The Whitefish School District’s trend of slow increases to its budget looks to continue with a projected $13.8 million total general fund budget for fiscal year 2019.
The budget includes an increase of $483,300 or 3.6 percent over fiscal year 2018, and stems from small legislative increases and higher enrollment at Muldown Elementary School, according to the district.
Staff salaries also contribute to an increase in spending, as the Whitefish Education Association negotiated a 1.38 percent salary increase plus a district health insurance contribution of $25 a month. The Whitefish Classified Employees Association also negotiated a 60 cent per hour raise.
District Business Director Danelle Reisch presented an overview of the budget to the Whitefish School Board during its July 10 meeting. The board is set to vote on the final budget next month.
The preliminary budget calls for additional first- and second-grade teachers at Muldown, a full-time equivalent nurse at Muldown, a music technology teacher, funding for an extracurricular stipend for Health Occupations Students of America (HOSA) and a contingency for an extra kindergarten through sixth-grade teacher, if necessary.
The general fund is the chief operating fund of the school district and 89 percent of the funds go toward salaries and benefits for district staff, Reisch noted.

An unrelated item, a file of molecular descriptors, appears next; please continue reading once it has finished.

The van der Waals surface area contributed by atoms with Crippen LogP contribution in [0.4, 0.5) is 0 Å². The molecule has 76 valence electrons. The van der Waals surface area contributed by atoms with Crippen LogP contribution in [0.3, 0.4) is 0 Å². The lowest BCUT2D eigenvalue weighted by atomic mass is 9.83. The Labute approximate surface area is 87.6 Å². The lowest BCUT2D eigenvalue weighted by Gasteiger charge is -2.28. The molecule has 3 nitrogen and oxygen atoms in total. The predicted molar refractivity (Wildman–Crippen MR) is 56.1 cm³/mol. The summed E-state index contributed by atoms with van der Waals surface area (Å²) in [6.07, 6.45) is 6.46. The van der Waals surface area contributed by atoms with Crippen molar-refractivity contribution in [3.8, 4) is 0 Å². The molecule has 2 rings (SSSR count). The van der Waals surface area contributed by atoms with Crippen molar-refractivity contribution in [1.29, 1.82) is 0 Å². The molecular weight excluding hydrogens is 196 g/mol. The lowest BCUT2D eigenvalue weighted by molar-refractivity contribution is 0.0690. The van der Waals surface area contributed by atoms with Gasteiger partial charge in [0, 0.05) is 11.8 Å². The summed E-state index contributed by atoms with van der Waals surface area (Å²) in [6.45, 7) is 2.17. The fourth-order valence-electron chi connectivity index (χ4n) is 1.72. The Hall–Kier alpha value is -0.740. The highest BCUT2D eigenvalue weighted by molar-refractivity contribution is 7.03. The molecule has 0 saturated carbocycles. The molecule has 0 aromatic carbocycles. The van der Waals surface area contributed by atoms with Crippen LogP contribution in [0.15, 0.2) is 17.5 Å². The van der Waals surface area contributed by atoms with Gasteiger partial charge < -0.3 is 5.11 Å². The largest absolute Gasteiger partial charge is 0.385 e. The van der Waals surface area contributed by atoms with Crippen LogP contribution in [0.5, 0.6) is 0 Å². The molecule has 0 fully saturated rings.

The bulk of the budget increase is in the elementary district, which calls for a general fund budget of $9.3 million, an increase of 5 percent over the previous year. The high school district general fund budget is at $4.4 million, which includes an increase of $20,000 over the previous year.
Voters in May approved an elementary levy of $95,125 to boost general fund operation of the district.
Reisch noted a big increase in the guaranteed tax base reimbursement from the state over last year.
The budget calls for $761,785 in the reimbursement, an increase of $345,000 in the elementary budget and $118,00 for the high school.
“This is the additional money that the state is contributing to the district to offset the loss of school block grant money,” Reisch said. “So you can see that even though we had a voted levy in our elementary district, our taxes are actually still going down. Our tax obligation is still down about 2.4 percent, and that’s because we got that additional boost from the state.“
The budget also includes a 27 percent boost in professional services for the school resource officer program and a 64 percent increase in technological services for the district’s switch to Infinite Campus, a campus-wide school services software system.
Superintendent Heather Davis Schmidt said a 34 percent increase in professional development and substitute teacher funds is designed to allow for more teacher training and collaboration
“One of the things we’re looking at is some instructional coaching through a virtual model that would be more personalized directly to the teacher and their interests and specific needs,” she said. “We’re looking at a model where all of our new teachers would receive coaching their first two years.”